Music » Betta Listen

Divide and conquer

Billy Howerdel finds new outlet after A Perfect Circle

by

comment

Most people probably view the band A Perfect Circle as "that side project for Tool's Maynard James Keenan." However, the other half of the musical force behind that band, Billy Howerdel, saw it as his main creative release.

When the band went on an indefinite hiatus in 2006, Howerdel started work on something new -- a band called Ashes Divide. The band's debut album, Keep Telling Myself It's Alright, was released in April of this year.

The biggest transition for Howerdel has been coming from behind Keenan's shadow as a guitarist and into his own as a frontman. Though it's an even further distance from his start as a guitar tech. When he began writing for the album, he had some mild hesitation as to being the singer, but he decided to take the leap and open himself up.

"I think before the tour it was 'a big adjustment'," he says by phone before a tour stop in New York. "I'm sure I'll look back at it some time and say, 'Oh man, the growing pains of all that.' As far as the performing part, it's coming along fine. It's the other stuff that goes with it, like the breaks between songs ..."

Ashes Divide is currently touring as part of Projekt Revolution, which features Linkin Park, Chris Cornell, Busta Rhymes, Atreyu and a handful of others.

The band has only been together for three months, as most of the instrumentation on the album was done by Howerdel. "I was really pleased two months ago with where we were at," he says. "We're just fine tuning all the edges to sharpen 'em up."

The band started when Howerdel wanted to get a touring band together. He says his intentions weren't to write an album and then find a band to settle down with, but it's turning out that way. He also says he's happy he had enough time to do what he wanted with the album.

Fans of A Perfect Circle may find sonic similarities with Ashes Divide, but it shouldn't come as a surprise as Howerdel was such a driving force with APC. There are also common sounds within the music -- guitar riffs on songs like "Enemies," "The Stone" and "Too Late" have a certain APC vibe to them, but then again, it's the same guitar player.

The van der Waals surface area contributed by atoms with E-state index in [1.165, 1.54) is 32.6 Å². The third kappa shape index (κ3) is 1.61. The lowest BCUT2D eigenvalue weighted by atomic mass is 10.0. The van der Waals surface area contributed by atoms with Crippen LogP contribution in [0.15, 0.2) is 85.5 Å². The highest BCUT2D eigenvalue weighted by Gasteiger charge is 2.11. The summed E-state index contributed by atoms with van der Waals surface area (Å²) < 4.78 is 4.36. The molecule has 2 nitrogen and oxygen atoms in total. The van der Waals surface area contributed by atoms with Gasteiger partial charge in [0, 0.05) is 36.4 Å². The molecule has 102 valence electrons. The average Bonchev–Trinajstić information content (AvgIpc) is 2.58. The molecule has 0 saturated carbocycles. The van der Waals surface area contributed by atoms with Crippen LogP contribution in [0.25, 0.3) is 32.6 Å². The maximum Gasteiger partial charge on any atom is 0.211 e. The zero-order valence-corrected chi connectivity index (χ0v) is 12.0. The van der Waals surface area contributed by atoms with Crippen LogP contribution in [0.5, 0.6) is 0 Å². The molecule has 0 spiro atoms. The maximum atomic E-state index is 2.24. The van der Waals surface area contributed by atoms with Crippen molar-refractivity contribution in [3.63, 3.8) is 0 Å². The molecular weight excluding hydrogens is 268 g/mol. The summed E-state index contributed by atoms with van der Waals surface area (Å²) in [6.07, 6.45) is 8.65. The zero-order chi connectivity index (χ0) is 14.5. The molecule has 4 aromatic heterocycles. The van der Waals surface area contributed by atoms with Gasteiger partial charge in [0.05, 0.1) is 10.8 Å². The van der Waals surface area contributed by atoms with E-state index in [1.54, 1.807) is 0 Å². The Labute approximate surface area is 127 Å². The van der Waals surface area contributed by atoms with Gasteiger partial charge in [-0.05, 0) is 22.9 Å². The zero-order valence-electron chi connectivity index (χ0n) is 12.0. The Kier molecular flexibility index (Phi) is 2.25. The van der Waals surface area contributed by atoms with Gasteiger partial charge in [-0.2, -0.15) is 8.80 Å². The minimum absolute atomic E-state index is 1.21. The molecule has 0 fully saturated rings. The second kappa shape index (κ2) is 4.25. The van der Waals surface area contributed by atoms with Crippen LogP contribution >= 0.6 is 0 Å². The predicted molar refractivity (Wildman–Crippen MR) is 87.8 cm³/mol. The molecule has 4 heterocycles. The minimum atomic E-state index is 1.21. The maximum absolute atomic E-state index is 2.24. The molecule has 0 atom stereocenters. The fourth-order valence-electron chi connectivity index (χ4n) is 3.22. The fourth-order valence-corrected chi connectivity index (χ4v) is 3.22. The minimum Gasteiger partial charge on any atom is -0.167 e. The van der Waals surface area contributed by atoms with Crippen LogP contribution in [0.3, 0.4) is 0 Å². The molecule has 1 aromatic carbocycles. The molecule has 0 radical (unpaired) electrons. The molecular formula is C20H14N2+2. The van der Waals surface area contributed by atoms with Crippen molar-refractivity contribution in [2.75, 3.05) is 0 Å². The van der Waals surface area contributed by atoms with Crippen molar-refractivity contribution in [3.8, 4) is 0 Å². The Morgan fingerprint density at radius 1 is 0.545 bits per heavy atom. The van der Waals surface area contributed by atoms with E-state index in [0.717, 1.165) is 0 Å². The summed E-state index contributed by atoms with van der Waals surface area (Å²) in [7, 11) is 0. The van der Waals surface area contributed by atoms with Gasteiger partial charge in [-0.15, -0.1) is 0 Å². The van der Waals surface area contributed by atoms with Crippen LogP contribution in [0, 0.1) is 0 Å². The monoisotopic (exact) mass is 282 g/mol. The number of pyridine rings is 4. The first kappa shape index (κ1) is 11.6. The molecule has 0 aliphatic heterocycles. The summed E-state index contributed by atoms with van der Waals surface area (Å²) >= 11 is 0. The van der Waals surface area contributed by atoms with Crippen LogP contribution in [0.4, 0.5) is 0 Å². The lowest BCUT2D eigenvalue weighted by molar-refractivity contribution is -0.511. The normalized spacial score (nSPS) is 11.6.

"Your muscles do certain things and that's just how it comes out. There's a human element that comes out in guitar playing just like a voice," Howerdel says. "I hear people doing the comparing thing, and I get why people do it. I wrote stuff in A Perfect Circle and I wrote all of the stuff here, so of course it's going to sound a bit similar to some ears. I'm fine with that. To me, it's a different thing and there's enough of a difference from APC."

There are some songs which could have fit with either band. Howerdel says "The Stone" has been around for a while in a different form before it got a "complete rehaul" and was finally recorded for this album. He says there are other songs on the album that he thinks would have fit with A Perfect Circle, such as "Stripped Away."

While Keenan has maintained that he won't do another APC album or tour, Howerdel says the two have discussed doing another song or two for a soundtrack or other project. He adds that the more writing he does for Ashes Divide, the more he can distinguish between the two.

For fans, on first listen, the main difference between the two bands is the lyrics and singing. "In A Perfect Circle, Maynard was writing and I was focused on the music," Howerdel says. "This is doing both. It would be easier just focusing on the lyrical content instead of every little nook and cranny and sonic landscape that goes on in a song. It was nice to take a break [after APC], but our whole purpose now is getting the word out and get people to at least check it out."

Ashes Divide will perform as part of Projekt Revolution on July 30 at Verizon Wireless Amphitheatre. Tickets range from $20.75 to $60.75.

Add a comment